The Q&A Archives: Which Worms?

Question: Which species of worms should I use to help aerate and fertilize my garden's soil? I read all the time about their effectiveness, but I've never seen a particular species mentioned, just "worms." My husband is currently building a wormery to supply me with a healthy population and himself with bait. Which species should we use? Where can we order them? (Or do we just get them from the local bait shop?)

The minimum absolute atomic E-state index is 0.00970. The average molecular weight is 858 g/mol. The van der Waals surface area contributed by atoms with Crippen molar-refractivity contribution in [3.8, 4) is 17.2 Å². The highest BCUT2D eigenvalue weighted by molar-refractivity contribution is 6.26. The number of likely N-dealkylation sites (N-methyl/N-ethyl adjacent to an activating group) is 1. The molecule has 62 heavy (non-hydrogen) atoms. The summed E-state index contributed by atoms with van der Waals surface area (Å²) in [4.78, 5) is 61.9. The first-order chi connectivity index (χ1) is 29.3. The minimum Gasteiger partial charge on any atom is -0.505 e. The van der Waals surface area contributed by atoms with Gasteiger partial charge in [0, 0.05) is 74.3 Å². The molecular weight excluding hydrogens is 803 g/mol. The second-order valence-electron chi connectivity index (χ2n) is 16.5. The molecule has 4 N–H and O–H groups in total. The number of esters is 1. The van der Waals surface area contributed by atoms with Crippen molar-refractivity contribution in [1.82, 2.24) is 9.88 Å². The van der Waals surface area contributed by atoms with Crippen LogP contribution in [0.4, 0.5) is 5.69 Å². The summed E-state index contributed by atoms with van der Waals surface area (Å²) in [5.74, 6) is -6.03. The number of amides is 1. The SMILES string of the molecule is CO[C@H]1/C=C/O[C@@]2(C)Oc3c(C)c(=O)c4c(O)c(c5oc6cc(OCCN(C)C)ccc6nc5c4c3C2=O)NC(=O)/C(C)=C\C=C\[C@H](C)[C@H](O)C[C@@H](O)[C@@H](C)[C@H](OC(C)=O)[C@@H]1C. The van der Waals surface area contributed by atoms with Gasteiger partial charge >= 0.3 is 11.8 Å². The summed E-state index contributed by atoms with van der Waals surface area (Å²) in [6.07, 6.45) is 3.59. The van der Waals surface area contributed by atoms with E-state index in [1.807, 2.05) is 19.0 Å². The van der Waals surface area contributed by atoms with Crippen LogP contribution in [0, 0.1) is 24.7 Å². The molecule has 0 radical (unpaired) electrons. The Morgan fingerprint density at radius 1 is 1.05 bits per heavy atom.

Answer: The standard worms (Eisenia foetida) that are most beneficial, and most attracted to compost piles are red worms, sometimes called manure worms or red wigglers. These are the same worms sold in bait shops for fishermen. The other species of red worms (Lumbricus rubellus) are more of an earthworm; their natural habitat is in soils which contain a lot of organic matter. The worm to completely avoid in your new wormbed is Lumbricus terrestris, the nightcrawler. He's a benefical guy, as far as worms go, but he can't take the high temperatures that build up in decaying organic matter. These worms prefer to tunnel into the cool earth, and will sometimes tunnel to a depth of three feet. They're great for conditioning the soil, but they won't be happy in a wormbin. You can purchase worms locally, or visit a nearby farm and harvest a bucketful from a fresh manure pile. (Red worms just seem to appear in manure in a matter of a few days!)

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